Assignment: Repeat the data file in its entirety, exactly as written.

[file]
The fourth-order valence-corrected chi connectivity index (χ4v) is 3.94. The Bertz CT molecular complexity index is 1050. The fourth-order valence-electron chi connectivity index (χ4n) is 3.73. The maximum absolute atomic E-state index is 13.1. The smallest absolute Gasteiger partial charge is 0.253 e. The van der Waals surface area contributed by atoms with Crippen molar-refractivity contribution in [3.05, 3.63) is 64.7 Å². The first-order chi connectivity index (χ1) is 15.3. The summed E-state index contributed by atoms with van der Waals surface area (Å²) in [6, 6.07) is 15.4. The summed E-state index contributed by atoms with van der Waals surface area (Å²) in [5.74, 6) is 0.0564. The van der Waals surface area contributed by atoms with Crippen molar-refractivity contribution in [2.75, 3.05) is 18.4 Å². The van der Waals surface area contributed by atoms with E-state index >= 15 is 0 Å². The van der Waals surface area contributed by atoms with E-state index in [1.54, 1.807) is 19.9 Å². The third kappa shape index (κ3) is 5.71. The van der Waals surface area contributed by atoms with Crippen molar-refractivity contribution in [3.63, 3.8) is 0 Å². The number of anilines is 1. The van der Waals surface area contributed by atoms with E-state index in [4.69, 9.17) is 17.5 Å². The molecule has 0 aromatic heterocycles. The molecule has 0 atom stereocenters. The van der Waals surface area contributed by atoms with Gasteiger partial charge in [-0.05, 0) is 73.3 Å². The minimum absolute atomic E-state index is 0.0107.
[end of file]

The fourth-order valence-corrected chi connectivity index (χ4v) is 3.94. The Bertz CT molecular complexity index is 1050. The fourth-order valence-electron chi connectivity index (χ4n) is 3.73. The maximum absolute atomic E-state index is 13.1. The smallest absolute Gasteiger partial charge is 0.253 e. The van der Waals surface area contributed by atoms with Crippen molar-refractivity contribution in [3.05, 3.63) is 64.7 Å². The first-order chi connectivity index (χ1) is 15.3. The summed E-state index contributed by atoms with van der Waals surface area (Å²) in [6, 6.07) is 15.4. The summed E-state index contributed by atoms with van der Waals surface area (Å²) in [5.74, 6) is 0.0564. The van der Waals surface area contributed by atoms with Crippen molar-refractivity contribution in [2.75, 3.05) is 18.4 Å². The van der Waals surface area contributed by atoms with E-state index >= 15 is 0 Å². The van der Waals surface area contributed by atoms with E-state index in [1.54, 1.807) is 19.9 Å². The third kappa shape index (κ3) is 5.71. The van der Waals surface area contributed by atoms with Crippen molar-refractivity contribution in [3.63, 3.8) is 0 Å². The number of anilines is 1. The van der Waals surface area contributed by atoms with E-state index in [4.69, 9.17) is 17.5 Å². The molecule has 0 aromatic heterocycles. The molecule has 0 atom stereocenters. The van der Waals surface area contributed by atoms with Gasteiger partial charge in [-0.05, 0) is 73.3 Å². The minimum absolute atomic E-state index is 0.0107.